Maple Leafs beat the Islanders and lose in overtime

Come on, come on, come on. Be the best team, Leafs.

First period

Brock Nelson goes down in a confrontation in what looks like a knee lock. Hockey is a strange sport where you can get hurt while standing still.

(I was fine after a trip to the locker room.)

Just an amazing double in the Islanders zone that makes you think the Leafs have “it” back. The islanders survive to face off, but only face Matthews’ line as hunters.

Nylander PING!

The commentators have just spent 25 years discussing every big strongman hit in Islander land, and how smart big strongmen are at hitting, and how special they are and their identity. This is largely because hitting is all they’ve done so far.

Engvall loses the puck on a breakaway and his black hole works fine. The offense dies at his hands.

One of the big strong guys takes Denis Malgin down, so he just gets up and continues on the puck. But let’s face it, when he loses in the offensive zone and no real action ensues, he doesn’t surprise you. Because Malgin is funny, and a bit spark plug, but the goals never happen around him.

With five minutes to go, the islanders have leveled at Corsi, and when he was about to continue his terrible shooting quality, they get one on a shot that deflects past Erik Källgren. Much chasing the midfielder by the Leafs in this case:

1-0 islanders

Jordie Benn goes to hold the stick when Mat Barzal is too much for him.

The Leafs kill him with their usual aggression, and only Barzal makes the team look dangerous as the period ends.


That’s why you play Marner with Tavares:

So after all that rude talk on the broadcast, a Martian watching his first game might say that Mat Barzal is the best player on the Islanders.

This is not annoying at all:

Second period

The Leafs come out strong and there’s exciting play from deep again. If this is going to be a thing, I’m all for it.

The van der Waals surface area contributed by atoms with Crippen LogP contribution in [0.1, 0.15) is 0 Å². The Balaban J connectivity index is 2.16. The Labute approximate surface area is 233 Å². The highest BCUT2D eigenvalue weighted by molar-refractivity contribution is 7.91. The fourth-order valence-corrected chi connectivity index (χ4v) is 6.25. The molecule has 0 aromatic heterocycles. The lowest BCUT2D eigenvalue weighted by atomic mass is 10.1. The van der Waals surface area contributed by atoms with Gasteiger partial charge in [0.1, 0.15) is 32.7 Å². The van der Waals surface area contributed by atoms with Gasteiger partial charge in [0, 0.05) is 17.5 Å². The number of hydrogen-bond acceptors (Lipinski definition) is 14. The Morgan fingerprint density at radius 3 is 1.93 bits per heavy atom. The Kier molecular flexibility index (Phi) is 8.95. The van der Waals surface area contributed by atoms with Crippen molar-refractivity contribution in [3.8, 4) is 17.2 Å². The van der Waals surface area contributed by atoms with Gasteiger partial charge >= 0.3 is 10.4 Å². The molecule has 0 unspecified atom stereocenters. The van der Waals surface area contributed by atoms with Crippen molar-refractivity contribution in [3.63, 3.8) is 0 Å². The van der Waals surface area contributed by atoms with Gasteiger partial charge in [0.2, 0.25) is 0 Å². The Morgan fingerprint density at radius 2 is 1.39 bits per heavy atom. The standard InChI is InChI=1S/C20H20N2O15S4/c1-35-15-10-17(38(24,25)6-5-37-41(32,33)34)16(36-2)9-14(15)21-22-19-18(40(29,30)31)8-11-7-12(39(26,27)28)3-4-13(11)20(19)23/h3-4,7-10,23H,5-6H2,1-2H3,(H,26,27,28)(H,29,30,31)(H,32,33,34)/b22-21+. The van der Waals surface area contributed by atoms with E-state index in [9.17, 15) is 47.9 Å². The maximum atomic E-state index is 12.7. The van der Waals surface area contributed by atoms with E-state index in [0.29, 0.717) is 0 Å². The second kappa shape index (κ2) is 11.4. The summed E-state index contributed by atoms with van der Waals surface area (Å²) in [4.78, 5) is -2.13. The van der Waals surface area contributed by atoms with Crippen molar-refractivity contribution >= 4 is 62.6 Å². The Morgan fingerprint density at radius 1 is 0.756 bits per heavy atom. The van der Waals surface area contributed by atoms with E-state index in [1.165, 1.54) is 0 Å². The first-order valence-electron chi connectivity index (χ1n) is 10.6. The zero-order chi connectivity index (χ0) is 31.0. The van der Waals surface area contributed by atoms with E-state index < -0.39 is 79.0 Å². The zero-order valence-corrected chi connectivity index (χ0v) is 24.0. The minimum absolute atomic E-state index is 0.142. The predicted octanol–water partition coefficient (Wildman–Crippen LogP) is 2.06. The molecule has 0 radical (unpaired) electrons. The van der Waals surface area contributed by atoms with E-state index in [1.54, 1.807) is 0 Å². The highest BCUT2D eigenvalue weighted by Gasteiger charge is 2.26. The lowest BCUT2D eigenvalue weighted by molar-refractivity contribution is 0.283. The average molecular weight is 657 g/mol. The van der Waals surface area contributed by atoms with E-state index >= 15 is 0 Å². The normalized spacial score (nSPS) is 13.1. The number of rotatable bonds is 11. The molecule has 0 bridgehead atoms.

Mr. John Tavares ties this game a few seconds after the power play when our old friend Alexander Romanov is in the box.

Tie game.

The Leafs follow up with more relentless pressure.

Great burst on Ilya Sorokin that comes to nothing.

The Leafs go for four forwards and a defender in an offensive zone matchup against the plucky Islanders fourth line. It doesn’t work out right away, but once the extra defender is out for Marner, the puck is in the net courtesy of the Liljegren/Sandin and Auston Matthews pairing.

2-1 sheets

Hey, that was five against five.

Some extremely silly shoving and shoving ends with three guys off the ice and a five-on-five game to end the period. The refs carefully made 1 Bunting = 2 Islanders tough guys, which is a good decision because neither team should be rewarded with this.


  • That period was Leafs’ domain. Sorokin is the reason this game is close.
  • Järnkrok Lane has the second lowest TOI in 5v5 and the most shots and xG.
  • I usually don’t hate streaming and its silly obsessions with pointless trivia like punching and brawling, but in this game it’s driving me crazy.

Third period

Järnkrok (see shooting stats above) replaces Bunting, who is still boxed, and the top lane is pretty good with him there.

Morgan Rielly and Kyle Palmieri collide and it looks painful.

Both have gone to their respective dressing rooms and are slow to return if this is just concussion protocol.

So far, the Leafs are defending very well without Rielly.

Suddenly, a fight breaks out and it’s Rasmus Sandin (really) vs. Oliver Wahlstrom (really twice). Sandin is bleeding for five minutes as the Leafs face four defenders.

The Leafs only need one, though, because somewhere the Islanders got a too many man penalty.

Sheets with multiple chances at the end, but nothing against Sorokin. But all this play in the offensive zone is good.

Järnkrok again almost scores, and then it all goes to hell. Källgren gives away the record and boom.

Tie game.

There was no one to pick up the rebound on Järnkrok’s ruling, and it’s unclear on TV, but it appears Benn simply stepped back and gave up the run against. Maybe he had to, but… it is what it is.

The exciting finale in which both teams hold the puck across the backboards brings it to the losing point.


If you believe enough, Morgan Rielly is fine, but he never came back.

Over time

It doesn’t matter who wins, three against three is the second least important thing in hockey. It only exists to avoid the less important.

Liljegren takes Rielly’s standard place.

Nylander hands the puck to Barzal and Källgren saves his butt.

Mitch Marner hands the puck to Barzal, who luckily for us needs a trade.

The problem is Anthony Beauvillier’s (Barzal-lite) scoring, and the Leafs gave the game away.

What is Keefe saying about hitting yourself? Yes.

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